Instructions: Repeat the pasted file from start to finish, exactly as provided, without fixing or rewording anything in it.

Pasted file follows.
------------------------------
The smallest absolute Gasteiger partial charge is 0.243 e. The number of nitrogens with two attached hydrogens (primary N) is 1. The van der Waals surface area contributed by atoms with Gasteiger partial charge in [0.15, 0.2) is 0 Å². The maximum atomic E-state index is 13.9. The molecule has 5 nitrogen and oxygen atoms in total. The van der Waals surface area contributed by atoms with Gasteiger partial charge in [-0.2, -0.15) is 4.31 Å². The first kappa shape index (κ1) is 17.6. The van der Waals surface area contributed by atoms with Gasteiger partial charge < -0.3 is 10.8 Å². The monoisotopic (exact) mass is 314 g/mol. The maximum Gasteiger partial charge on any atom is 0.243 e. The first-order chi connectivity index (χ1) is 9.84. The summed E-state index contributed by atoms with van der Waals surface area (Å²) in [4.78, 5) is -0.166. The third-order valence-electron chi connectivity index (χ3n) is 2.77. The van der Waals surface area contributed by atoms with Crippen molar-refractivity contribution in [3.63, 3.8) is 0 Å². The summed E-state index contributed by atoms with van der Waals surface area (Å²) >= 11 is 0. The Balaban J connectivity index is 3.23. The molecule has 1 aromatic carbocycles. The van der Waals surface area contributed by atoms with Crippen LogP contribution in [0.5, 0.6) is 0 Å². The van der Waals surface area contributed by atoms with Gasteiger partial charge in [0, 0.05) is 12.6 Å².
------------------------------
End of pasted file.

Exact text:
The smallest absolute Gasteiger partial charge is 0.243 e. The number of nitrogens with two attached hydrogens (primary N) is 1. The van der Waals surface area contributed by atoms with Gasteiger partial charge in [0.15, 0.2) is 0 Å². The maximum atomic E-state index is 13.9. The molecule has 5 nitrogen and oxygen atoms in total. The van der Waals surface area contributed by atoms with Gasteiger partial charge in [-0.2, -0.15) is 4.31 Å². The first kappa shape index (κ1) is 17.6. The van der Waals surface area contributed by atoms with Gasteiger partial charge < -0.3 is 10.8 Å². The monoisotopic (exact) mass is 314 g/mol. The maximum Gasteiger partial charge on any atom is 0.243 e. The first-order chi connectivity index (χ1) is 9.84. The summed E-state index contributed by atoms with van der Waals surface area (Å²) in [4.78, 5) is -0.166. The third-order valence-electron chi connectivity index (χ3n) is 2.77. The van der Waals surface area contributed by atoms with Crippen molar-refractivity contribution in [3.63, 3.8) is 0 Å². The summed E-state index contributed by atoms with van der Waals surface area (Å²) >= 11 is 0. The Balaban J connectivity index is 3.23. The molecule has 1 aromatic carbocycles. The van der Waals surface area contributed by atoms with Crippen LogP contribution in [0.5, 0.6) is 0 Å². The van der Waals surface area contributed by atoms with Gasteiger partial charge in [0, 0.05) is 12.6 Å².